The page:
This book is violent with some pretty shocking moments, but it’s impressive how much depth Nesbø delivers in this short story. I’ve been itching to start the Harry Hole series for ages, and with the latest installment coming out soon, it may be time. I’ll also be reading the companion to this book, Midnight Sun, when it arrives in the mail. If you’re looking for an unconventional crime read, be sure to pick this up!

BOOK REVIEW | Never Let You Go by Chevy Stevens

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4.5/5 stars

Release Date: March 14, 2017

*I received a digital advanced review copy from the publisher via NetGalley in exchange for an honest review

From the publisher:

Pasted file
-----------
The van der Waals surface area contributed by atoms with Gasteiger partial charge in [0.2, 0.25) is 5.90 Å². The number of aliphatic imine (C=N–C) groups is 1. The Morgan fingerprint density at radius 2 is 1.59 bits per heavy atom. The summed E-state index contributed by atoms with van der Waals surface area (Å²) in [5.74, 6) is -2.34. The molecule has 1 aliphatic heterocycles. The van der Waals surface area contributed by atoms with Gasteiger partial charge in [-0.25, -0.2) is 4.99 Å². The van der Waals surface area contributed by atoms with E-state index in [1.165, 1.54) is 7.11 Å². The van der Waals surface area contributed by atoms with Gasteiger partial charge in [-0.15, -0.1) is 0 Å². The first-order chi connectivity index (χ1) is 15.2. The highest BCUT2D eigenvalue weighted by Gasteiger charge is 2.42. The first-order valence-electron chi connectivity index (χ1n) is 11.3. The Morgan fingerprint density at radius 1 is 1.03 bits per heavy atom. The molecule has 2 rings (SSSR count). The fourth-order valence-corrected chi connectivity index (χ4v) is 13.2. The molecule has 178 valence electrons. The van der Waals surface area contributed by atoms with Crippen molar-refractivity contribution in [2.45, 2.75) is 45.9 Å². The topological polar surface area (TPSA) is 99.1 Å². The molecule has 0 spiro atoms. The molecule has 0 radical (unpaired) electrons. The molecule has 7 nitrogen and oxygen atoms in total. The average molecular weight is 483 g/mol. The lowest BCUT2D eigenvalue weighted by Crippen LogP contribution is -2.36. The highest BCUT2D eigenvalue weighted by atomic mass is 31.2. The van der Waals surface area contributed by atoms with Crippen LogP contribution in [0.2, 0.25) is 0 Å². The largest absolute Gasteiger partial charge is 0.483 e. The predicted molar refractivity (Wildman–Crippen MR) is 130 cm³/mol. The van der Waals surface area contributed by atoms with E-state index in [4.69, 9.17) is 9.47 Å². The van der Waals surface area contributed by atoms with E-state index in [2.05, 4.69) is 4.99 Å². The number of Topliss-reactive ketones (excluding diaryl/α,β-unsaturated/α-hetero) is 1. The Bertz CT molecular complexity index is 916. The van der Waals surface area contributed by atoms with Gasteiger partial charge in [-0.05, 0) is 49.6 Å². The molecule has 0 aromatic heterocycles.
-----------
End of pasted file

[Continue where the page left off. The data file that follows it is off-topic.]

The author of Still Missing targets her readership with a novel that hits all the notes they come to expect from her—and ratchets up the stakes even more. Lindsey Nash has left an abusive relationship and her ex-husband was sent to jail. She has started over with a new life, her own business, and a teenage daughter who needs her more than ever. When her husband is finally released, Lindsey believes she has cut all ties. There is no way he can ever find her and her daughter again. But she gets the sense that someone is watching her, tracking her every move. Her new boyfriend is threatened. Her home is invaded. Even her daughter is shadowed. Lindsey is convinced it’s her ex-husband, even though he claims he is a different person and doesn’t want to do her any harm. But can he really change? Is the one who wants her dead even closer to home than she thought?

My thoughts: